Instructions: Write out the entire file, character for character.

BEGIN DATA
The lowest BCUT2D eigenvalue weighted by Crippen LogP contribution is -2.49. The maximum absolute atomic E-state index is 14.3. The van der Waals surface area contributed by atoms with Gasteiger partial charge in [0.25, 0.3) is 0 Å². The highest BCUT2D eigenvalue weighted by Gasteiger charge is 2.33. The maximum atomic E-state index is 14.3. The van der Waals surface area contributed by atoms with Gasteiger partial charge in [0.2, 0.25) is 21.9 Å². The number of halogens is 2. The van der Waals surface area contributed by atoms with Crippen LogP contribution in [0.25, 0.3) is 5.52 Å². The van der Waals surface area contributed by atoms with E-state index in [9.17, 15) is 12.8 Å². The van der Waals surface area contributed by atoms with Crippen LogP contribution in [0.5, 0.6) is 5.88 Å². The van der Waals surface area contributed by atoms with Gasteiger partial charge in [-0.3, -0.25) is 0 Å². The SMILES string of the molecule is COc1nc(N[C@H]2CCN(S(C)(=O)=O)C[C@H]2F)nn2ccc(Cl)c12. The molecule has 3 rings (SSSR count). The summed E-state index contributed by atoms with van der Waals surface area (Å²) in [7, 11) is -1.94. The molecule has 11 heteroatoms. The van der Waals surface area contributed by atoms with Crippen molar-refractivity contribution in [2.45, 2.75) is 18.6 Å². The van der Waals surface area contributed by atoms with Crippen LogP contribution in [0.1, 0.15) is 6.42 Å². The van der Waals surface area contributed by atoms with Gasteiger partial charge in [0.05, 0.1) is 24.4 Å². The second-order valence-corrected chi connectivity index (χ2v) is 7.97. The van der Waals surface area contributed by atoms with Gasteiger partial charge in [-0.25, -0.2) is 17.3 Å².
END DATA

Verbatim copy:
The lowest BCUT2D eigenvalue weighted by Crippen LogP contribution is -2.49. The maximum absolute atomic E-state index is 14.3. The van der Waals surface area contributed by atoms with Gasteiger partial charge in [0.25, 0.3) is 0 Å². The highest BCUT2D eigenvalue weighted by Gasteiger charge is 2.33. The maximum atomic E-state index is 14.3. The van der Waals surface area contributed by atoms with Gasteiger partial charge in [0.2, 0.25) is 21.9 Å². The number of halogens is 2. The van der Waals surface area contributed by atoms with Crippen LogP contribution in [0.25, 0.3) is 5.52 Å². The van der Waals surface area contributed by atoms with E-state index in [9.17, 15) is 12.8 Å². The van der Waals surface area contributed by atoms with Crippen LogP contribution in [0.5, 0.6) is 5.88 Å². The van der Waals surface area contributed by atoms with Gasteiger partial charge in [-0.3, -0.25) is 0 Å². The SMILES string of the molecule is COc1nc(N[C@H]2CCN(S(C)(=O)=O)C[C@H]2F)nn2ccc(Cl)c12. The molecule has 3 rings (SSSR count). The summed E-state index contributed by atoms with van der Waals surface area (Å²) in [7, 11) is -1.94. The molecule has 11 heteroatoms. The van der Waals surface area contributed by atoms with Crippen molar-refractivity contribution in [2.45, 2.75) is 18.6 Å². The van der Waals surface area contributed by atoms with Crippen LogP contribution in [0.1, 0.15) is 6.42 Å². The van der Waals surface area contributed by atoms with Gasteiger partial charge in [0.05, 0.1) is 24.4 Å². The second-order valence-corrected chi connectivity index (χ2v) is 7.97. The van der Waals surface area contributed by atoms with Gasteiger partial charge in [-0.25, -0.2) is 17.3 Å².